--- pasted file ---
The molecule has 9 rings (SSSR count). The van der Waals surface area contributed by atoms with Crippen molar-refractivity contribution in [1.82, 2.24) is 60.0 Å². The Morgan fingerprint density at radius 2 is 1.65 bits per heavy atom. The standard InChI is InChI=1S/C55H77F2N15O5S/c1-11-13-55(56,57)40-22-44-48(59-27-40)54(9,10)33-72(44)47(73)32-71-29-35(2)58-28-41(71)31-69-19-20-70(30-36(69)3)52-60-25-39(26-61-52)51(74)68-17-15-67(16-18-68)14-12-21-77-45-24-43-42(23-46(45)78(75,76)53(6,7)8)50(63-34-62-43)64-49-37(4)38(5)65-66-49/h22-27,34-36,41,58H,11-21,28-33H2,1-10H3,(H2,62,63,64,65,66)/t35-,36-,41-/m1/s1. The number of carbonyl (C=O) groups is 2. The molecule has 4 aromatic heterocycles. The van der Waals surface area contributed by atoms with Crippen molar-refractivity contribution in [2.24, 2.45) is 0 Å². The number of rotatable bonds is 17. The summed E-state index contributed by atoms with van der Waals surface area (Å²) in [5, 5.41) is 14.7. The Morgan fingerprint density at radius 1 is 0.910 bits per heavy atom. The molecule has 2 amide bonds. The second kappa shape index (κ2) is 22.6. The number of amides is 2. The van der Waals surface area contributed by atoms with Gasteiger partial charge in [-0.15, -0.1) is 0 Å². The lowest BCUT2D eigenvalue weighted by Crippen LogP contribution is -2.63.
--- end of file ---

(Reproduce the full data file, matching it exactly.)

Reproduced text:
The molecule has 9 rings (SSSR count). The van der Waals surface area contributed by atoms with Crippen molar-refractivity contribution in [1.82, 2.24) is 60.0 Å². The Morgan fingerprint density at radius 2 is 1.65 bits per heavy atom. The standard InChI is InChI=1S/C55H77F2N15O5S/c1-11-13-55(56,57)40-22-44-48(59-27-40)54(9,10)33-72(44)47(73)32-71-29-35(2)58-28-41(71)31-69-19-20-70(30-36(69)3)52-60-25-39(26-61-52)51(74)68-17-15-67(16-18-68)14-12-21-77-45-24-43-42(23-46(45)78(75,76)53(6,7)8)50(63-34-62-43)64-49-37(4)38(5)65-66-49/h22-27,34-36,41,58H,11-21,28-33H2,1-10H3,(H2,62,63,64,65,66)/t35-,36-,41-/m1/s1. The number of carbonyl (C=O) groups is 2. The molecule has 4 aromatic heterocycles. The van der Waals surface area contributed by atoms with Crippen molar-refractivity contribution in [2.24, 2.45) is 0 Å². The number of rotatable bonds is 17. The summed E-state index contributed by atoms with van der Waals surface area (Å²) in [5, 5.41) is 14.7. The Morgan fingerprint density at radius 1 is 0.910 bits per heavy atom. The molecule has 2 amide bonds. The second kappa shape index (κ2) is 22.6. The number of amides is 2. The van der Waals surface area contributed by atoms with Gasteiger partial charge in [-0.15, -0.1) is 0 Å². The lowest BCUT2D eigenvalue weighted by Crippen LogP contribution is -2.63.